Town spins its wheels on e-bike ordinance
The Town Council continued its discussion about allowing electronic bikes on pathways Monday, but counselors found themselves bogged down by doubts about speed.
“Virtually all of the path segments in town are too congested to be what I consider a fairly high rate of speed,” Councilman Jim Stanford said. “With electric motors we’re making it easier for people to exceed that.
“I think the simpler thing, rather than having police and speed limits — is make our roads safer, and if people want to use motorized assistance that would be the venue for it,” Stanford said in the meeting.
The council pushed approval of the first of three readings, the process that sets the ordinance on track to become law, until its April 30 meeting. But it did make progress ironing out wrinkles that continued to plague some counselors.
As written the ordinance allows class 1, 2 and 3 e-bikes with up to a 750-watt motors capable of running up to 28 mph. Anything not classified as a “low-speed electric bike” is considered a different class of vehicle and is not allowed.
The council and county commission agreed to the terms in a joint information meeting in December, but the council found itself wrestling with the classifications, as well as how to regulate and enforce speed limits.
Speed-calming steps being considered include inspection and permitting through the Jackson Police Department, which would ensure the right classes of bikes are being ridden on public pathways. E-bikes would also be required to carry a bell or horn audible from 350 feet away and would have to be fitted with a speedometer.
While the process wouldn’t prevent someone from modifying an e-bike after the fact, the council requested Monday that language be written into the process that would require users to swear they would not alter the bike after a permit was issued.
As yet another precaution, the council also discussed posting speed limit signs throughout the pathways system. Highly congested zones along the pathways — near schools or in areas with a lot of walkers or dogs — would be designated as slow zones. Riders in areas around the periphery of town would be able to travel up the maximum e-bike speed of 28 mph.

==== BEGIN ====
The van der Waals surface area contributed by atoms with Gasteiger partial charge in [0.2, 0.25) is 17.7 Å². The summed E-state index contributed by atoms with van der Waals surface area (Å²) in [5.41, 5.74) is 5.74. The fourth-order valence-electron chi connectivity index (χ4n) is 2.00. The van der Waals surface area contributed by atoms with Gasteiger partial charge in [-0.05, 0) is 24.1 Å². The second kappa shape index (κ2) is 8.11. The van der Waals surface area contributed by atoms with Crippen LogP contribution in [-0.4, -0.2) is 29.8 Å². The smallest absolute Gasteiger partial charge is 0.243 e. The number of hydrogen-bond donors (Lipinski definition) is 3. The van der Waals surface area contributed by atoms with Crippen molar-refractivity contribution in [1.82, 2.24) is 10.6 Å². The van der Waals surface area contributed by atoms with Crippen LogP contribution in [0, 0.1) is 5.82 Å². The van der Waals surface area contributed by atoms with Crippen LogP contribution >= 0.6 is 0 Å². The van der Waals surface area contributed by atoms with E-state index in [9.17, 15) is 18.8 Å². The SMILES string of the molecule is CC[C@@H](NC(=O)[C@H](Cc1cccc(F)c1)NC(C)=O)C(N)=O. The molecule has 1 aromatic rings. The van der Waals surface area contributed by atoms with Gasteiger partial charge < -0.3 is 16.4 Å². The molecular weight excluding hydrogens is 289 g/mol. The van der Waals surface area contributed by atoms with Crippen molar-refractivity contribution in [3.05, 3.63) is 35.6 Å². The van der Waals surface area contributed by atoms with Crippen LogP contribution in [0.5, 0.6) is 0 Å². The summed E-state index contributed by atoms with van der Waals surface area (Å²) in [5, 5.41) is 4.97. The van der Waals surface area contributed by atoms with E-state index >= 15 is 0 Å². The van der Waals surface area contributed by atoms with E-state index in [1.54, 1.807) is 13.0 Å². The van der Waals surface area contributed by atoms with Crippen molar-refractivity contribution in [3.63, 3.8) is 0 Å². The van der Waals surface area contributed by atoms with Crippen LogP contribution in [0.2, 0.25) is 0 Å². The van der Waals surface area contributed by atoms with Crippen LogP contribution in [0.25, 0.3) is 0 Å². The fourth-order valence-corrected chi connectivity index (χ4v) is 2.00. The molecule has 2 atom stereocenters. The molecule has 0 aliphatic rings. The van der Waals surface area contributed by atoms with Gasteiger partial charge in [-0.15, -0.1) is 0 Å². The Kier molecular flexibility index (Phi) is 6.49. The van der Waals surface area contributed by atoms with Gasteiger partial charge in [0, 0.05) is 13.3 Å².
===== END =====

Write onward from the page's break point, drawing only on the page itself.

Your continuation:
The key to any of the regulations, however, is the town’s ability, or lack thereof, to enforce them. That was a sticking point Monday.
Jackson Police Chief Todd Smith said his department does not have the capacity to enforce the rules. But Pathways Coordinator Brian Schilling requested additional funding for the coming fiscal year, earmarked for education.
“We’re trying to attack this issue from a number of different fronts,” Schilling said. “We plan to start with education and outreach and one-to-one interactions along the pathways system, working with Friends of Pathways, who already has an ambassador program.
“Then, if that calls for additional enforcement,” he said, “we would work with the police department to get some of the community service officers and cycling patrol ... to have an increased presence on the pathways system.”
Having answered some of the question, the town expects to approve the ordinance at first reading at its April 30 meeting. County commissioners are expected to enact their own set of rules later this spring.